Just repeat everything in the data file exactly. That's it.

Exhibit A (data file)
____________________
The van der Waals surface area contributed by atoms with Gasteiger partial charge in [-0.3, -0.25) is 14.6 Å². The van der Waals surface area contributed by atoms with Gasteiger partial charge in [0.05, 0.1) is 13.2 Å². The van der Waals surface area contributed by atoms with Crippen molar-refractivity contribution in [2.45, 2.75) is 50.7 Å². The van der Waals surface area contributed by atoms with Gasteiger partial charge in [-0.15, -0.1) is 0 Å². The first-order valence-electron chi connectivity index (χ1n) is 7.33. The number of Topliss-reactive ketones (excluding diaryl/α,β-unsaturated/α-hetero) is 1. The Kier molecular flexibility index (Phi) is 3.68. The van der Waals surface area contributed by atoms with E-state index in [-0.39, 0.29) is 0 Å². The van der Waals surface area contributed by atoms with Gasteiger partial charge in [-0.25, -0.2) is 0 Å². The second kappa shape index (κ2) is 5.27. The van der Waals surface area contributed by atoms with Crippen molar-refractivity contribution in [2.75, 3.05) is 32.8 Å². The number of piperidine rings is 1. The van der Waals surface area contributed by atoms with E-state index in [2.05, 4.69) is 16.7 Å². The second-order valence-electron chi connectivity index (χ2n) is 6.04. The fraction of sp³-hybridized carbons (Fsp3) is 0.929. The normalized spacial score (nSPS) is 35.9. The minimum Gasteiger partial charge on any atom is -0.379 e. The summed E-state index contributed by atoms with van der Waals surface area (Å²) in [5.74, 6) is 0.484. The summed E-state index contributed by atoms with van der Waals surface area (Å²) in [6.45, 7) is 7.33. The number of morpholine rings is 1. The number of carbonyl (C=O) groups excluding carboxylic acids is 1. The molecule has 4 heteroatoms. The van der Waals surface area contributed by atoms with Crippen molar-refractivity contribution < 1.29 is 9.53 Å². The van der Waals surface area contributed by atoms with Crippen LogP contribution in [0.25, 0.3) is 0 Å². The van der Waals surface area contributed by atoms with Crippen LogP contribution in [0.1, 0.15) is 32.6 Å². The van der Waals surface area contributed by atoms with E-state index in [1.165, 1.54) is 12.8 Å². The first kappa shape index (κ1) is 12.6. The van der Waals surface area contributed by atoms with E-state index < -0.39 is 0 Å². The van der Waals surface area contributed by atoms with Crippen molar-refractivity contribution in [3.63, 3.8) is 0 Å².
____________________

The van der Waals surface area contributed by atoms with Gasteiger partial charge in [-0.3, -0.25) is 14.6 Å². The van der Waals surface area contributed by atoms with Gasteiger partial charge in [0.05, 0.1) is 13.2 Å². The van der Waals surface area contributed by atoms with Crippen molar-refractivity contribution in [2.45, 2.75) is 50.7 Å². The van der Waals surface area contributed by atoms with Gasteiger partial charge in [-0.15, -0.1) is 0 Å². The first-order valence-electron chi connectivity index (χ1n) is 7.33. The number of Topliss-reactive ketones (excluding diaryl/α,β-unsaturated/α-hetero) is 1. The Kier molecular flexibility index (Phi) is 3.68. The van der Waals surface area contributed by atoms with E-state index in [-0.39, 0.29) is 0 Å². The van der Waals surface area contributed by atoms with Gasteiger partial charge in [-0.25, -0.2) is 0 Å². The second kappa shape index (κ2) is 5.27. The van der Waals surface area contributed by atoms with Crippen molar-refractivity contribution in [2.75, 3.05) is 32.8 Å². The number of piperidine rings is 1. The van der Waals surface area contributed by atoms with E-state index in [2.05, 4.69) is 16.7 Å². The second-order valence-electron chi connectivity index (χ2n) is 6.04. The fraction of sp³-hybridized carbons (Fsp3) is 0.929. The normalized spacial score (nSPS) is 35.9. The minimum Gasteiger partial charge on any atom is -0.379 e. The summed E-state index contributed by atoms with van der Waals surface area (Å²) in [5.74, 6) is 0.484. The summed E-state index contributed by atoms with van der Waals surface area (Å²) in [6.45, 7) is 7.33. The number of morpholine rings is 1. The number of carbonyl (C=O) groups excluding carboxylic acids is 1. The molecule has 4 heteroatoms. The van der Waals surface area contributed by atoms with Crippen molar-refractivity contribution < 1.29 is 9.53 Å². The van der Waals surface area contributed by atoms with Crippen LogP contribution in [0.25, 0.3) is 0 Å². The van der Waals surface area contributed by atoms with Crippen LogP contribution in [0.1, 0.15) is 32.6 Å². The van der Waals surface area contributed by atoms with E-state index in [1.165, 1.54) is 12.8 Å². The first kappa shape index (κ1) is 12.6. The van der Waals surface area contributed by atoms with E-state index < -0.39 is 0 Å². The van der Waals surface area contributed by atoms with Crippen molar-refractivity contribution in [3.63, 3.8) is 0 Å².